Agencies face decision on year 2000: Fix or cut bait

Federal agencies have reached a fork in the road to year 2000 readiness. The choice:
either replace unready PCs and servers or upgrade them.


Some agencies are using broad-brush software tools to fix their PC LANs. Others are
physically checking the BIOS and real-time clock on each machine and applying up-grades
and code patches where necessary.


The Defense Logistics Agency, which maintains 64,000 PCs and servers, found that 80
percent were year 2000-ready, spokesman Lynford Morton said. For the remaining 13,000,
agency officials are evaluating commercial LAN software, freeware and shareware products,
and vendor patches. DLA officials will decide by year’s end which to use, Morton
said.


The Veterans Affairs Department began developing readiness testing guidelines in 1996
and approved six or seven software tools, including one from National Software Testing
Laboratories Inc. of Conshohocken, Pa., said Ernest Castro, manager of VA’s Year 2000
Project Office.


The department now is testing Check 2000 from Greenwich Mean Time-UTA L.C. of
Arlington, Va., and other client-server tools, he said.


Ever since VA officials discovered that some Pentium PCs were unready, “we’ve
been double- and triple-checking,” Castro said. Testing is complete on nearly 90
percent of VA’s 90,000 PCs, he said. Microsoft Systems Management Server looks at the
date and time on each system’s BIOS, and VA officials can “make assumptions
based on that,” he said.


Since early last year, VA contracts such as the Procurement of Computer Hardware and
Software have contained year 2000 clauses, Castro said.


For benefits delivery systems, VA uses a Microsoft Windows 95 patch. The department is
replacing some 286 terminal emulators in hospitals and mail rooms and determining whether
it can continue to use unready systems as terminals.


The Agriculture Department’s Food Safety and Inspection Service does not use any
broad-brush software tools, said Gregory Curtis, assistant project leader for the Year
2000 Project at FSIS.


Instead, in an operation called PC Sweep, FSIS officials are going from office to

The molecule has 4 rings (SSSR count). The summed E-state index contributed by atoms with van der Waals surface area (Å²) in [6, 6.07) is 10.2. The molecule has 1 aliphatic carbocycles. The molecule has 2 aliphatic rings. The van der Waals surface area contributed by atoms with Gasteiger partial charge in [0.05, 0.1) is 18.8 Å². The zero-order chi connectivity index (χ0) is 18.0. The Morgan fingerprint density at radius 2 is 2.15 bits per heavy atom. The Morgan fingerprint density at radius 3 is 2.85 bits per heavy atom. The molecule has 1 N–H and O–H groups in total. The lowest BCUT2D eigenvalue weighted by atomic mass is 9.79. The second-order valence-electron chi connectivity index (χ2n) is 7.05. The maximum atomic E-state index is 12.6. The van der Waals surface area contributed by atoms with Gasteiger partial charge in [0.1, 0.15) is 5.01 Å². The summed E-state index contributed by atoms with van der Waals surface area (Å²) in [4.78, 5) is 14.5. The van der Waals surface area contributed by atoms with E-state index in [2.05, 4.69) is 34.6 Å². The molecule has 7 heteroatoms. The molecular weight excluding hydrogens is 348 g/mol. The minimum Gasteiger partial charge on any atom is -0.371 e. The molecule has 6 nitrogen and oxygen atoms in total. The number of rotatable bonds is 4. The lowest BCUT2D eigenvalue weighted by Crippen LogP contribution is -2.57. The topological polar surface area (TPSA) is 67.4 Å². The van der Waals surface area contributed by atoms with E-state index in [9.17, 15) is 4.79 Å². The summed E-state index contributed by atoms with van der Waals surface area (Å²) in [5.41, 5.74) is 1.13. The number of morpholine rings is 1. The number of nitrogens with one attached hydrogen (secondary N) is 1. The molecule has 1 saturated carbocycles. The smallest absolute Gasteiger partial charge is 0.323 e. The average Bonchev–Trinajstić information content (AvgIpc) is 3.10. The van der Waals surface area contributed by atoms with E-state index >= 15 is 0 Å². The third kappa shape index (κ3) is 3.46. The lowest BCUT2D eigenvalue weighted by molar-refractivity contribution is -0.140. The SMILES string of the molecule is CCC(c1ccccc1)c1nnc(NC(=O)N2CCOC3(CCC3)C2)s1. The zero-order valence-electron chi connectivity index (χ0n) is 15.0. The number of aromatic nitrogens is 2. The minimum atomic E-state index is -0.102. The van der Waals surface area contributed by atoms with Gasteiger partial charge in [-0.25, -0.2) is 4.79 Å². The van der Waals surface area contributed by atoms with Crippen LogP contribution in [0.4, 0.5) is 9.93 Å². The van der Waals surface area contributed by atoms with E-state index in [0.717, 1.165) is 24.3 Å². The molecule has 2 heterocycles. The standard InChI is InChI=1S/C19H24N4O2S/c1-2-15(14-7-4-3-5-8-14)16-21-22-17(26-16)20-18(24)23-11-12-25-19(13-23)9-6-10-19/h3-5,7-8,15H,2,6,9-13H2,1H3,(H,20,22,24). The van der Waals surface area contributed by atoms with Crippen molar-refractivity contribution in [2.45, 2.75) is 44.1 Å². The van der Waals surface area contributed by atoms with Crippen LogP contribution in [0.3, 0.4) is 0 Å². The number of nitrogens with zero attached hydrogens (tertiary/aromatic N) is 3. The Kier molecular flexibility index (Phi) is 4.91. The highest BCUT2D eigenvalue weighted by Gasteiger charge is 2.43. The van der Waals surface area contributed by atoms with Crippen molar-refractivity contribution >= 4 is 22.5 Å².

office to check all 5,000 PCs and servers to see whether they need replacements or
upgrades, Curtis said.


“Each visit doesn’t take long. The logistics of being there when users are
there” is the biggest difficulty, he said. When the user and administrator are both
present, the user feels less apprehensive about answering questions, he said.


Meanwhile, USDA’s Animal and Plant Health Inspection Service, the Education
Department and the Military Sealift Command are replacing all their PC systems.


Education and the command are making a transition to leasing contracts. APHIS has
replaced nearly all its PCs and servers during the past 18 months through the Integrated
Systems Acquisition Project contract held by IBM Corp., said Michael Gregoire, APHIS’
chief information officer.


“When we started ISAP [in 1995], we were thinking of it as replacing older legacy
systems” rather than fixing year 2000 readiness problems, Gregoire said. But APHIS
officials have changed IBM’s warranty to cover 2000 readiness, and systems
administrators are working on server routines and specifications to meet IBM standards for
readiness, he said.


APHIS has 135 servers running Microsoft Windows NT 4.0, 33 running Unix and 4,000 PCs,
Gregoire said.


The National Institutes of Health has chosen PinPoint from ClickNet Software Corp. of
San Jose, Calif., to test 20,000 PCs throughout its 24 institutes and centers [GCN, Sept. 7, Page 3].


“Each is going at the process with different schedules,” said Gregory Roa of
the NIH Center for Information Technology.


NIH’s institutes and centers plan to complete their testing and make all systems
ready by March 31, Roa said.


The Housing and Urban Development Department has identified 1,600 PCs and 70 file
servers that are not ready, said Les Graham, deputy director for information technology.
   

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